Home & Municipal Use

According to the Colorado Division of Water Resources, municipal water use accounts for about 7% of water diverted from Colorado’s surface and groundwater sources. Municipal water suppliers—cities and regional utilities or water and sanitation districts—treat water to make it fit for drinking and deliver it to homes and businesses.

Treated municipal water is used for many different purposes: drinking, sanitation, landscape irrigation, as well as for fire protection and to supply public facilities and businesses. In some communities, water is recycled and treated to a lesser extent to be used for outdoor or industrial purposes. 

In many Colorado municipalities, per-capita water use has been decreasing. Colorado collects its own water use and conservation data through the Colorado Water Conservation Board’s (CWCB) Water Efficiency Data Portal and water efficiency plans. CWCB uses this data to estimate past and future water demands. According to the 2019 Technical Update to the Colorado Water Plan, statewide per capita water use is about 164 gpcd (down by nearly 5% from the 172 gpcd reported in the 2010 Statewide Water Supply Initiative).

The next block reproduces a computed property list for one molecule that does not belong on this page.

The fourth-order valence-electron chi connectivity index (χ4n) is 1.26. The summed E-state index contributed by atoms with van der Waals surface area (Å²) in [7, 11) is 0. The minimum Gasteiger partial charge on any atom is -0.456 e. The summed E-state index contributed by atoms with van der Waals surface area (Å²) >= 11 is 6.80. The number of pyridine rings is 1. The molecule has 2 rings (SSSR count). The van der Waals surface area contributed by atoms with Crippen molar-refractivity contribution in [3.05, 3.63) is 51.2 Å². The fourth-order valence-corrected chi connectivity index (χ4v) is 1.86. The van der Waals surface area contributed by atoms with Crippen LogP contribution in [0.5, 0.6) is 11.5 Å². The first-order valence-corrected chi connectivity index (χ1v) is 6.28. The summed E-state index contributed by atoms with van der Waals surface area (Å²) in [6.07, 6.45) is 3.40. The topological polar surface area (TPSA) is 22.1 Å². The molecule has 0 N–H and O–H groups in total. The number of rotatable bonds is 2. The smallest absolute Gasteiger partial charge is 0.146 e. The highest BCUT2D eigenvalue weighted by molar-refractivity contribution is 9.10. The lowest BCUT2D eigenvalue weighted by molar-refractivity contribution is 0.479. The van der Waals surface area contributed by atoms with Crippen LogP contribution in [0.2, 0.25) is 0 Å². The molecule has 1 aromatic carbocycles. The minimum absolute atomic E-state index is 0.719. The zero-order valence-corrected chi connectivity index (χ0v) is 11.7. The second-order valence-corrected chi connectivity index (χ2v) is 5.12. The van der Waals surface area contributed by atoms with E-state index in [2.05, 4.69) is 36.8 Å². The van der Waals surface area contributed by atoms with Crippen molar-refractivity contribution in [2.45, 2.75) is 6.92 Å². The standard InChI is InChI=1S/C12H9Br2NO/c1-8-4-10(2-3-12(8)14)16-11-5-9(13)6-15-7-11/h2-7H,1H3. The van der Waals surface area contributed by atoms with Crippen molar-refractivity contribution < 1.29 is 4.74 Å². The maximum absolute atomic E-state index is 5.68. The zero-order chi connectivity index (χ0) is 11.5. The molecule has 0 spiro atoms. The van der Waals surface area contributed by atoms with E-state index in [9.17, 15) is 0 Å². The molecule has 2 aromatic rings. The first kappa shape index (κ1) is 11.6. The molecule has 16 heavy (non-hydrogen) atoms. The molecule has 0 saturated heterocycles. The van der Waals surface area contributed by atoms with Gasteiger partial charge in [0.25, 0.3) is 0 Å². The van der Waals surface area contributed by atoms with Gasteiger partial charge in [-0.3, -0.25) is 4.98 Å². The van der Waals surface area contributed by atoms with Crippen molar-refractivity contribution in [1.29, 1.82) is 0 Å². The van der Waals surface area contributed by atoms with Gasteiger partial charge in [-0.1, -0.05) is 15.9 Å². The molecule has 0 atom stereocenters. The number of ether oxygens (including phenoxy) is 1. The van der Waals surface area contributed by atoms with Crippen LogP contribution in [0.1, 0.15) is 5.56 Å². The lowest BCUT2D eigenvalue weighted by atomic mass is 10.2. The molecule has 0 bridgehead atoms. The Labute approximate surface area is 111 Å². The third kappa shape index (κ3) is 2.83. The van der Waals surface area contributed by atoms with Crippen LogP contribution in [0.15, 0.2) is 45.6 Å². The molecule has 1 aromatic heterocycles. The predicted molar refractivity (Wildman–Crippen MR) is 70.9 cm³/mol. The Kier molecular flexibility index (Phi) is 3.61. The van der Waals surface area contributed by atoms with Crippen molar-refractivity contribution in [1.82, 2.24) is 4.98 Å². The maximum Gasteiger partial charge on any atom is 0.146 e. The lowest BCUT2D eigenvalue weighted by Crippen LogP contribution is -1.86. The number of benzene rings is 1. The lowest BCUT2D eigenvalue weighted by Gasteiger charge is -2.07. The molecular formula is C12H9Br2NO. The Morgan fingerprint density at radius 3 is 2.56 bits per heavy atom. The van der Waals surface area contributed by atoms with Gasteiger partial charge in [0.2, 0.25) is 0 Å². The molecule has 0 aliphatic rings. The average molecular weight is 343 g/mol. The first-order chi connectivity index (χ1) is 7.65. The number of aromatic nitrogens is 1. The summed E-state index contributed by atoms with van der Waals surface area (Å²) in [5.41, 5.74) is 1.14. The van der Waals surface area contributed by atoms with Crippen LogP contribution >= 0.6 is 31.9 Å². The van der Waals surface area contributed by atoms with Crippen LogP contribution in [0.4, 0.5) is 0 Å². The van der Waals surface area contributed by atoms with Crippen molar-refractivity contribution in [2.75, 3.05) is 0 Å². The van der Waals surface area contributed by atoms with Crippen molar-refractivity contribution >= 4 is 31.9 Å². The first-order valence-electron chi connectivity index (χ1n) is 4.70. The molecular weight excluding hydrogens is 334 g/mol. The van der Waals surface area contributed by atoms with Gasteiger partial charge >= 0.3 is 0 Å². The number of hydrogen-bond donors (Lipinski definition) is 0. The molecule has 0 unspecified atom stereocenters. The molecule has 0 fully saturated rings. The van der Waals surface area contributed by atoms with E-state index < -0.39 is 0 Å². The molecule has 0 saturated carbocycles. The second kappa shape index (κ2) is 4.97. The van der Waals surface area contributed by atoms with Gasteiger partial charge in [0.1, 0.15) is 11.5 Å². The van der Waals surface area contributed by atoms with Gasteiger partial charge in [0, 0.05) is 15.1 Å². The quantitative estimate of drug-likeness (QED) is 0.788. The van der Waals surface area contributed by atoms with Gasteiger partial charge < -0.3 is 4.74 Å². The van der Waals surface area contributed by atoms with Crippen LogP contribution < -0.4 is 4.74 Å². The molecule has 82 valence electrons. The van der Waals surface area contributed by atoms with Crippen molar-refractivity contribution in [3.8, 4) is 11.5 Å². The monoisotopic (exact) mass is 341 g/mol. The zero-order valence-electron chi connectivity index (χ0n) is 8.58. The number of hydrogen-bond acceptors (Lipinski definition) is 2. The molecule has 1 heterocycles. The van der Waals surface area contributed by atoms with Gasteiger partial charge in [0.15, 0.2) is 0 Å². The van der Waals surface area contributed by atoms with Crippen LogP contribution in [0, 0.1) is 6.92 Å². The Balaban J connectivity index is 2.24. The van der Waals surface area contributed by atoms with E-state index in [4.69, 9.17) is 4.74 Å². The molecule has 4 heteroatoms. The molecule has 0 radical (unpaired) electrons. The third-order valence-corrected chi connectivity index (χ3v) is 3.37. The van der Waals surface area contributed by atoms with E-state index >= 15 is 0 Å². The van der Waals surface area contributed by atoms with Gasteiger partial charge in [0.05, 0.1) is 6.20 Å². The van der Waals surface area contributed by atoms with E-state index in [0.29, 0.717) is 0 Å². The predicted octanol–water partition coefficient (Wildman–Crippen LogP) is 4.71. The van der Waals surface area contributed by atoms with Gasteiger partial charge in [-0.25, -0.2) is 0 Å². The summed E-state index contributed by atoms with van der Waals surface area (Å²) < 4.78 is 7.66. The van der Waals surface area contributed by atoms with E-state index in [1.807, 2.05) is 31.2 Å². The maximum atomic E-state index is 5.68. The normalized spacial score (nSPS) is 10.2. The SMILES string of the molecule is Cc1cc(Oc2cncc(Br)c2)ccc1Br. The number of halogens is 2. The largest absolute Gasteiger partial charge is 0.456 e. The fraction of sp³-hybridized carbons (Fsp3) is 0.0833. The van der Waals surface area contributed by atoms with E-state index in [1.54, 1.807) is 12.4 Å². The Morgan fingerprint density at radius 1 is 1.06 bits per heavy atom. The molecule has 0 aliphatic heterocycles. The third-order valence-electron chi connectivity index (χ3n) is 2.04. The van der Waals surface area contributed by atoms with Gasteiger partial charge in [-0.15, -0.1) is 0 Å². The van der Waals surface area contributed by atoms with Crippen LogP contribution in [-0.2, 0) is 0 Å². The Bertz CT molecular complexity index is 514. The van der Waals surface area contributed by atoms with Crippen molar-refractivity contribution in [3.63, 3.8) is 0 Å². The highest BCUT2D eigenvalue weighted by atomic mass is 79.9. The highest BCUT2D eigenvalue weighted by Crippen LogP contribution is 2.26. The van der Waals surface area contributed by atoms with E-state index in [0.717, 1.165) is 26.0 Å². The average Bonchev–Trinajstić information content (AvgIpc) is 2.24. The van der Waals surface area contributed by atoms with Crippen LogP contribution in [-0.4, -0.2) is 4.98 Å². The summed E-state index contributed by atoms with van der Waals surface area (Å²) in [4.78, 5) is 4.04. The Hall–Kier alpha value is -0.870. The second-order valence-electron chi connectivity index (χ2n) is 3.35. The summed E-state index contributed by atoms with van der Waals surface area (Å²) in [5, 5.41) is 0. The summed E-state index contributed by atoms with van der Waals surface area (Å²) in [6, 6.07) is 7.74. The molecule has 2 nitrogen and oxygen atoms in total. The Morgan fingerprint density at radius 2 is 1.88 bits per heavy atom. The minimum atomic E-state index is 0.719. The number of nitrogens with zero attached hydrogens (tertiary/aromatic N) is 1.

The technical update projects statewide per capita demands are likely to continue decreasing even as populations increase. By 2050, statewide demand could reach as low as 143 gpcd, or 13% lower than in 2019, with even more savings possible on top of that.

During Colorado’s summers, lawns, trees and gardens consume the majority of water delivered to residences. In Colorado homes, while landscape irrigation historically accounted for more than half of annual domestic water use, overall household water use, with increased outdoor conservation measures, it is now is closer to 60% indoor use and 40% outdoor use. 

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